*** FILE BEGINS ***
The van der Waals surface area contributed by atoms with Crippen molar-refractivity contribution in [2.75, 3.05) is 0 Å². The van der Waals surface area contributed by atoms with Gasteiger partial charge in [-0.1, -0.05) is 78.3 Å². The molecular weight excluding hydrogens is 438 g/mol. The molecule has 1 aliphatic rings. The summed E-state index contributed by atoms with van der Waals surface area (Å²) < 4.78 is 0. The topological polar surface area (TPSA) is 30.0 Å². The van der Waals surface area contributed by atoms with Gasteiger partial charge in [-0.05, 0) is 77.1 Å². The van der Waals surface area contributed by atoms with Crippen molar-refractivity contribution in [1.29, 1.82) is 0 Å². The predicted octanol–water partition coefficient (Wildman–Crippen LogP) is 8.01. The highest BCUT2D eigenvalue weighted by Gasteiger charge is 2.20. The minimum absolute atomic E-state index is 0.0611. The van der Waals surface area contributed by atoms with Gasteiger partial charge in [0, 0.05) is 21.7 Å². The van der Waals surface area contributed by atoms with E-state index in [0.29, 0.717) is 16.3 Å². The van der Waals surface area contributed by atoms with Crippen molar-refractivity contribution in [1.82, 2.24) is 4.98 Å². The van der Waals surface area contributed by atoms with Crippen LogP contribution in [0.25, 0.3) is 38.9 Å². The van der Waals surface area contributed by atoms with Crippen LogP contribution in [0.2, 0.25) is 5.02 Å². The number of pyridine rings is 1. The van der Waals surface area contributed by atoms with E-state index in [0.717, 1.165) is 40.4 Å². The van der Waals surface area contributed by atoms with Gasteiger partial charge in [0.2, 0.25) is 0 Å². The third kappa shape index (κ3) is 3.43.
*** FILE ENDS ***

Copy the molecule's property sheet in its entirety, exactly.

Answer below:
The van der Waals surface area contributed by atoms with Crippen molar-refractivity contribution in [2.75, 3.05) is 0 Å². The van der Waals surface area contributed by atoms with Gasteiger partial charge in [-0.1, -0.05) is 78.3 Å². The molecular weight excluding hydrogens is 438 g/mol. The molecule has 1 aliphatic rings. The summed E-state index contributed by atoms with van der Waals surface area (Å²) < 4.78 is 0. The topological polar surface area (TPSA) is 30.0 Å². The van der Waals surface area contributed by atoms with Gasteiger partial charge in [-0.05, 0) is 77.1 Å². The van der Waals surface area contributed by atoms with Crippen molar-refractivity contribution in [1.29, 1.82) is 0 Å². The predicted octanol–water partition coefficient (Wildman–Crippen LogP) is 8.01. The highest BCUT2D eigenvalue weighted by Gasteiger charge is 2.20. The minimum absolute atomic E-state index is 0.0611. The van der Waals surface area contributed by atoms with Gasteiger partial charge in [0, 0.05) is 21.7 Å². The van der Waals surface area contributed by atoms with E-state index in [0.29, 0.717) is 16.3 Å². The van der Waals surface area contributed by atoms with Crippen molar-refractivity contribution in [1.82, 2.24) is 4.98 Å². The van der Waals surface area contributed by atoms with Crippen LogP contribution in [0.25, 0.3) is 38.9 Å². The van der Waals surface area contributed by atoms with Crippen LogP contribution in [0.2, 0.25) is 5.02 Å². The number of pyridine rings is 1. The van der Waals surface area contributed by atoms with E-state index in [0.717, 1.165) is 40.4 Å². The van der Waals surface area contributed by atoms with Gasteiger partial charge in [0.2, 0.25) is 0 Å². The third kappa shape index (κ3) is 3.43.